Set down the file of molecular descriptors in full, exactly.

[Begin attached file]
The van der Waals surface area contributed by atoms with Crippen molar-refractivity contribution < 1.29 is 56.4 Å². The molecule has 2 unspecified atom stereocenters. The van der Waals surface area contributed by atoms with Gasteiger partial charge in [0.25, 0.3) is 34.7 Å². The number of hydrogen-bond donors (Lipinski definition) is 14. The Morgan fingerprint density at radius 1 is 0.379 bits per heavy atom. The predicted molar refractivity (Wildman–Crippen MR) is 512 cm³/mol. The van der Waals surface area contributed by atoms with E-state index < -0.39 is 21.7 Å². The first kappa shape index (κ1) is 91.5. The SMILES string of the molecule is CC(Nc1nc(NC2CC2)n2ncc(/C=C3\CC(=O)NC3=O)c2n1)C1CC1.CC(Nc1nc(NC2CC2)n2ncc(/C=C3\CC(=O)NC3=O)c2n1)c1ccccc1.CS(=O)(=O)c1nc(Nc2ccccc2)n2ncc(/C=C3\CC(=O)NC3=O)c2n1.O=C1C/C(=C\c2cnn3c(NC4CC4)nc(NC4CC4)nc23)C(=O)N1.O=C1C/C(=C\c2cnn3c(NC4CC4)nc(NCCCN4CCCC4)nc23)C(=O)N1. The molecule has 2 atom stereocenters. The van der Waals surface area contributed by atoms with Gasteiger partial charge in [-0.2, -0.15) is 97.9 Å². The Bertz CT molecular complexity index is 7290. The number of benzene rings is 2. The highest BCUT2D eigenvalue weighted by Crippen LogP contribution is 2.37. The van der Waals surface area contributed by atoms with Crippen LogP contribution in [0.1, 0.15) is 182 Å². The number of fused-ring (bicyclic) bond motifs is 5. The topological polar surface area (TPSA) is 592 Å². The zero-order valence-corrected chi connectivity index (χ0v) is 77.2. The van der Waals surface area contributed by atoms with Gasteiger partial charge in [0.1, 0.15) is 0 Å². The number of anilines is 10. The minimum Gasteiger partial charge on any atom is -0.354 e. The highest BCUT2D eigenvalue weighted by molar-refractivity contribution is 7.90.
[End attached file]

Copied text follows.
The van der Waals surface area contributed by atoms with Crippen molar-refractivity contribution < 1.29 is 56.4 Å². The molecule has 2 unspecified atom stereocenters. The van der Waals surface area contributed by atoms with Gasteiger partial charge in [0.25, 0.3) is 34.7 Å². The number of hydrogen-bond donors (Lipinski definition) is 14. The Morgan fingerprint density at radius 1 is 0.379 bits per heavy atom. The predicted molar refractivity (Wildman–Crippen MR) is 512 cm³/mol. The van der Waals surface area contributed by atoms with E-state index < -0.39 is 21.7 Å². The first kappa shape index (κ1) is 91.5. The SMILES string of the molecule is CC(Nc1nc(NC2CC2)n2ncc(/C=C3\CC(=O)NC3=O)c2n1)C1CC1.CC(Nc1nc(NC2CC2)n2ncc(/C=C3\CC(=O)NC3=O)c2n1)c1ccccc1.CS(=O)(=O)c1nc(Nc2ccccc2)n2ncc(/C=C3\CC(=O)NC3=O)c2n1.O=C1C/C(=C\c2cnn3c(NC4CC4)nc(NC4CC4)nc23)C(=O)N1.O=C1C/C(=C\c2cnn3c(NC4CC4)nc(NCCCN4CCCC4)nc23)C(=O)N1. The molecule has 2 atom stereocenters. The van der Waals surface area contributed by atoms with Gasteiger partial charge in [-0.2, -0.15) is 97.9 Å². The Bertz CT molecular complexity index is 7290. The number of benzene rings is 2. The highest BCUT2D eigenvalue weighted by Crippen LogP contribution is 2.37. The van der Waals surface area contributed by atoms with Crippen LogP contribution in [0.1, 0.15) is 182 Å². The number of fused-ring (bicyclic) bond motifs is 5. The topological polar surface area (TPSA) is 592 Å². The zero-order valence-corrected chi connectivity index (χ0v) is 77.2. The van der Waals surface area contributed by atoms with Gasteiger partial charge in [0.1, 0.15) is 0 Å². The number of anilines is 10. The minimum Gasteiger partial charge on any atom is -0.354 e. The highest BCUT2D eigenvalue weighted by molar-refractivity contribution is 7.90.